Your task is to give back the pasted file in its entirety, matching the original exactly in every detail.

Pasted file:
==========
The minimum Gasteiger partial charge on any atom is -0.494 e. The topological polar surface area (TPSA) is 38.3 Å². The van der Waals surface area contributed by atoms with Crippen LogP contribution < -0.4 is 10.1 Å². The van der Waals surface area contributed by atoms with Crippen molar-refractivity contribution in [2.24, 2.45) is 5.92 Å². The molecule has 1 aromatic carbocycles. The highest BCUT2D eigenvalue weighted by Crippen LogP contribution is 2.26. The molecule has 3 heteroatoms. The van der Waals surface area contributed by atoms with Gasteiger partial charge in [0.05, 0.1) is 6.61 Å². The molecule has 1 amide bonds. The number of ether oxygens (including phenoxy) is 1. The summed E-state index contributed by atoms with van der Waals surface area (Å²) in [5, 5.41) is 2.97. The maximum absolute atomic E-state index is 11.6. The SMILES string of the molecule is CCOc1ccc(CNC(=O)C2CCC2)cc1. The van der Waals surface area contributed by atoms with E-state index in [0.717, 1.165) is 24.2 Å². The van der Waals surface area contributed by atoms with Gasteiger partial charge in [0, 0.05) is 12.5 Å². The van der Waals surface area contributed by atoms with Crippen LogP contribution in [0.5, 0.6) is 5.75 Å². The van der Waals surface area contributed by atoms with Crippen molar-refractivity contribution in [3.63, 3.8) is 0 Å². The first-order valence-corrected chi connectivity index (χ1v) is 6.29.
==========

The minimum Gasteiger partial charge on any atom is -0.494 e. The topological polar surface area (TPSA) is 38.3 Å². The van der Waals surface area contributed by atoms with Crippen LogP contribution < -0.4 is 10.1 Å². The van der Waals surface area contributed by atoms with Crippen molar-refractivity contribution in [2.24, 2.45) is 5.92 Å². The molecule has 1 aromatic carbocycles. The highest BCUT2D eigenvalue weighted by Crippen LogP contribution is 2.26. The molecule has 3 heteroatoms. The van der Waals surface area contributed by atoms with Gasteiger partial charge in [0.05, 0.1) is 6.61 Å². The molecule has 1 amide bonds. The number of ether oxygens (including phenoxy) is 1. The summed E-state index contributed by atoms with van der Waals surface area (Å²) in [5, 5.41) is 2.97. The maximum absolute atomic E-state index is 11.6. The SMILES string of the molecule is CCOc1ccc(CNC(=O)C2CCC2)cc1. The van der Waals surface area contributed by atoms with E-state index in [0.717, 1.165) is 24.2 Å². The van der Waals surface area contributed by atoms with Gasteiger partial charge in [0, 0.05) is 12.5 Å². The van der Waals surface area contributed by atoms with Crippen LogP contribution in [0.5, 0.6) is 5.75 Å². The van der Waals surface area contributed by atoms with Crippen molar-refractivity contribution in [3.63, 3.8) is 0 Å². The first-order valence-corrected chi connectivity index (χ1v) is 6.29.